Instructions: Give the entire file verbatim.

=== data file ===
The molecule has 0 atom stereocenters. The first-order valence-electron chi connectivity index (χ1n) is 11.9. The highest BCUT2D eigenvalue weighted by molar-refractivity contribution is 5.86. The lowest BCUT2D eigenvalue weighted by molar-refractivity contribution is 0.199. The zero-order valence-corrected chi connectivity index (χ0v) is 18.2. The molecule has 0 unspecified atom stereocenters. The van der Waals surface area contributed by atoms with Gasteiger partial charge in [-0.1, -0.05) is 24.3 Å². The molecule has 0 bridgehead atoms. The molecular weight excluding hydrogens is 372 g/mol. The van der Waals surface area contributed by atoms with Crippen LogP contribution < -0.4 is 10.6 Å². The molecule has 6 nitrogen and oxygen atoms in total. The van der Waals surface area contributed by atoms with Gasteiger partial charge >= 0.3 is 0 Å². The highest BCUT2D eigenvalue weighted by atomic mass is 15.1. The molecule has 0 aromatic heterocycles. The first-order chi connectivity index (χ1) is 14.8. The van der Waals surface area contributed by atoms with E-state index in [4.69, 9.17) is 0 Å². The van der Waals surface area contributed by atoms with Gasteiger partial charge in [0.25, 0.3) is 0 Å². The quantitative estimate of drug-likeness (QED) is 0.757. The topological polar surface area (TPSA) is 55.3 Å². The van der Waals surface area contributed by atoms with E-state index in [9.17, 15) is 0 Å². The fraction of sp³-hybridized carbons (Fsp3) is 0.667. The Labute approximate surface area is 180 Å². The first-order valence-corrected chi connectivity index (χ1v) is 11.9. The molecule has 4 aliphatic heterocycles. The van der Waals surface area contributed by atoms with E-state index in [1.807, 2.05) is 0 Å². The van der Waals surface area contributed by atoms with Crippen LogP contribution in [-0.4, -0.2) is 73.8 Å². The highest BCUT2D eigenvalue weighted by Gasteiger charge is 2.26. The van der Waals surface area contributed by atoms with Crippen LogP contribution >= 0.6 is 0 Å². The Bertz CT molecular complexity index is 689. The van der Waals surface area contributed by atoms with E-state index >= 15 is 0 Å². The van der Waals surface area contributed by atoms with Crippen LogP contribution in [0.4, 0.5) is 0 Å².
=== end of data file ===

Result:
The molecule has 0 atom stereocenters. The first-order valence-electron chi connectivity index (χ1n) is 11.9. The highest BCUT2D eigenvalue weighted by molar-refractivity contribution is 5.86. The lowest BCUT2D eigenvalue weighted by molar-refractivity contribution is 0.199. The zero-order valence-corrected chi connectivity index (χ0v) is 18.2. The molecule has 0 unspecified atom stereocenters. The van der Waals surface area contributed by atoms with Gasteiger partial charge in [-0.1, -0.05) is 24.3 Å². The molecule has 0 bridgehead atoms. The molecular weight excluding hydrogens is 372 g/mol. The van der Waals surface area contributed by atoms with Crippen LogP contribution < -0.4 is 10.6 Å². The molecule has 6 nitrogen and oxygen atoms in total. The van der Waals surface area contributed by atoms with Gasteiger partial charge >= 0.3 is 0 Å². The highest BCUT2D eigenvalue weighted by atomic mass is 15.1. The molecule has 0 aromatic heterocycles. The first-order chi connectivity index (χ1) is 14.8. The van der Waals surface area contributed by atoms with E-state index in [4.69, 9.17) is 0 Å². The van der Waals surface area contributed by atoms with Gasteiger partial charge in [0.25, 0.3) is 0 Å². The quantitative estimate of drug-likeness (QED) is 0.757. The topological polar surface area (TPSA) is 55.3 Å². The van der Waals surface area contributed by atoms with E-state index in [9.17, 15) is 0 Å². The fraction of sp³-hybridized carbons (Fsp3) is 0.667. The Labute approximate surface area is 180 Å². The first-order valence-corrected chi connectivity index (χ1v) is 11.9. The molecule has 4 aliphatic heterocycles. The van der Waals surface area contributed by atoms with E-state index in [1.807, 2.05) is 0 Å². The van der Waals surface area contributed by atoms with Crippen LogP contribution in [-0.4, -0.2) is 73.8 Å². The highest BCUT2D eigenvalue weighted by Gasteiger charge is 2.26. The van der Waals surface area contributed by atoms with Crippen LogP contribution >= 0.6 is 0 Å². The Bertz CT molecular complexity index is 689. The van der Waals surface area contributed by atoms with E-state index >= 15 is 0 Å². The van der Waals surface area contributed by atoms with Crippen LogP contribution in [0.4, 0.5) is 0 Å².